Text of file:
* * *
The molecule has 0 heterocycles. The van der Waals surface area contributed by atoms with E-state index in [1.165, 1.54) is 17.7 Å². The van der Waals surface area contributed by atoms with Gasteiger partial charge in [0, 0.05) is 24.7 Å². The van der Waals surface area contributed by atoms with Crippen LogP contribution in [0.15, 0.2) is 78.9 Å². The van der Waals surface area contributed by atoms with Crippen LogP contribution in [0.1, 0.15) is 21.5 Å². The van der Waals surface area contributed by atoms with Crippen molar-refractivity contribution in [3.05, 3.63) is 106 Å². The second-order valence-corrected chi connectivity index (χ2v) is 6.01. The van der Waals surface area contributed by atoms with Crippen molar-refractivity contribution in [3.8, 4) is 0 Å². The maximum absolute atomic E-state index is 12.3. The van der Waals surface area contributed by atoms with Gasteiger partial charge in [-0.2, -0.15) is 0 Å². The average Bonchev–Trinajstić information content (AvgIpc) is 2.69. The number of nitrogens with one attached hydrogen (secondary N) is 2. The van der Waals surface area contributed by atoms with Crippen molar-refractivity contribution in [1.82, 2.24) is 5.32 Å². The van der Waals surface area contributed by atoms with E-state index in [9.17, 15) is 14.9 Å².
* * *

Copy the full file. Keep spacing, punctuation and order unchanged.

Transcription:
The molecule has 0 heterocycles. The van der Waals surface area contributed by atoms with E-state index in [1.165, 1.54) is 17.7 Å². The van der Waals surface area contributed by atoms with Gasteiger partial charge in [0, 0.05) is 24.7 Å². The van der Waals surface area contributed by atoms with Crippen LogP contribution in [0.15, 0.2) is 78.9 Å². The van der Waals surface area contributed by atoms with Crippen LogP contribution in [0.1, 0.15) is 21.5 Å². The van der Waals surface area contributed by atoms with Crippen molar-refractivity contribution in [3.05, 3.63) is 106 Å². The second-order valence-corrected chi connectivity index (χ2v) is 6.01. The van der Waals surface area contributed by atoms with Crippen molar-refractivity contribution in [3.8, 4) is 0 Å². The maximum absolute atomic E-state index is 12.3. The van der Waals surface area contributed by atoms with Gasteiger partial charge in [-0.2, -0.15) is 0 Å². The average Bonchev–Trinajstić information content (AvgIpc) is 2.69. The number of nitrogens with one attached hydrogen (secondary N) is 2. The van der Waals surface area contributed by atoms with Crippen molar-refractivity contribution in [1.82, 2.24) is 5.32 Å². The van der Waals surface area contributed by atoms with E-state index in [9.17, 15) is 14.9 Å².